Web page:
The United States fulfilled the “something should happen” plan by President Donald Trump to Syrian President Bashar Al-Assad when they struck Syria with 59 Tomahawk cruise missiles on Thursday, April 6, in response to the chemical weapon attack.

According to a televised statement by the Syrian’s Armed Forces General Command, six people were killed in the airstrike, which Russia deduced as an “act of aggression.”


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Victims of the chemical weapon attack in Syria. Photo by The New York Times


“Tonight, I ordered a targeted military strike on the air field in Syria from where the chemical attack was launched,” Trump said during short remarks to reporters at Mar-a-Lago, where he ordered the strike just hours earlier. “It is in this vital national security of the United States to prevent and deter the spread and use of deadly chemical weapons,” he continued.

The strike is US’ first direct military action Assad’s regime in the country’s six-year civil war. It exhibits a huge escalation of the US military campaign in the region, and the Syrian government could interpret it as an act of war.

Since 2014, the U.S. has been bombing Islamic State targets in Syria but this was the first strike against the Syrian regime. This also marked the first conventional assault on another country ordered by Trump.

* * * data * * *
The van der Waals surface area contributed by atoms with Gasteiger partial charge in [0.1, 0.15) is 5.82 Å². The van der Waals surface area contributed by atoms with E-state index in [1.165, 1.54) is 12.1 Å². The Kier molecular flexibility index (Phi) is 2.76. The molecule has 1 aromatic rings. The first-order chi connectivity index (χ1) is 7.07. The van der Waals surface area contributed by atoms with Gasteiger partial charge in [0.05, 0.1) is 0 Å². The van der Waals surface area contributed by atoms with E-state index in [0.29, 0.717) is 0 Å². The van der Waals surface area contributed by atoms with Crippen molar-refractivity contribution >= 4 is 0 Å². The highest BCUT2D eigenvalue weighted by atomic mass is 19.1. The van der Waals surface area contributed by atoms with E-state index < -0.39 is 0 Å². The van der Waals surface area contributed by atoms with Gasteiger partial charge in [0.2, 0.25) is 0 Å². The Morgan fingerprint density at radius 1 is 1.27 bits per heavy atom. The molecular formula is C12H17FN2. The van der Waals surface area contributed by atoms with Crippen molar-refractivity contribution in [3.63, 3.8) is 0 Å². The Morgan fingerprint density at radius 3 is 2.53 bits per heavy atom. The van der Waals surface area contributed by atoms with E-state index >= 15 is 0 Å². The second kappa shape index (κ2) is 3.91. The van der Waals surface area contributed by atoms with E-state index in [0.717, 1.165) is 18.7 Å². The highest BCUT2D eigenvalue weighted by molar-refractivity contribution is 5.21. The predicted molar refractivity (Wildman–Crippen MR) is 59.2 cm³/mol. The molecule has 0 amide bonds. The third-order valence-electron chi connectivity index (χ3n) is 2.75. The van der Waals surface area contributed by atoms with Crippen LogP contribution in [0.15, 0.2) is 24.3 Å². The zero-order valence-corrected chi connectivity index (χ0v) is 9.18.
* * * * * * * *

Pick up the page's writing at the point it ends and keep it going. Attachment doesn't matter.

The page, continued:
“There can be no dispute that Syria used banned chemical weapons, violated its obligations under the Chemical Weapons Convention and ignored the urging of the UN Security Council. Years of previous attempts at changing Assad’s behavior have all failed and failed very dramatically,” Trump reiterated.

Meanwhile, Trump’s attack order stirred reactions from different people.

Regular Trump critics Senators John McCain and Lindsey Graham, roundly praised the President’s decision on Thursday night.

“Acting on the orders of their commander-in-chief, they have sent an important message the United States will no longer stand idly by as Assad, aided and abetted by Putin’s Russia, slaughters innocent Syrians with chemical weapons and barrel bombs,” McCain and Graham said in a joint statement.

However, Sen. Rand Paul called on Trump to consult on Congress.

“While we all condemn the atrocities in Syria, the United States was not attacked,” Paul said. “The President needs congressional authorization for military action as required by the Constitution, and I call on him to come to Congress for a proper debate.”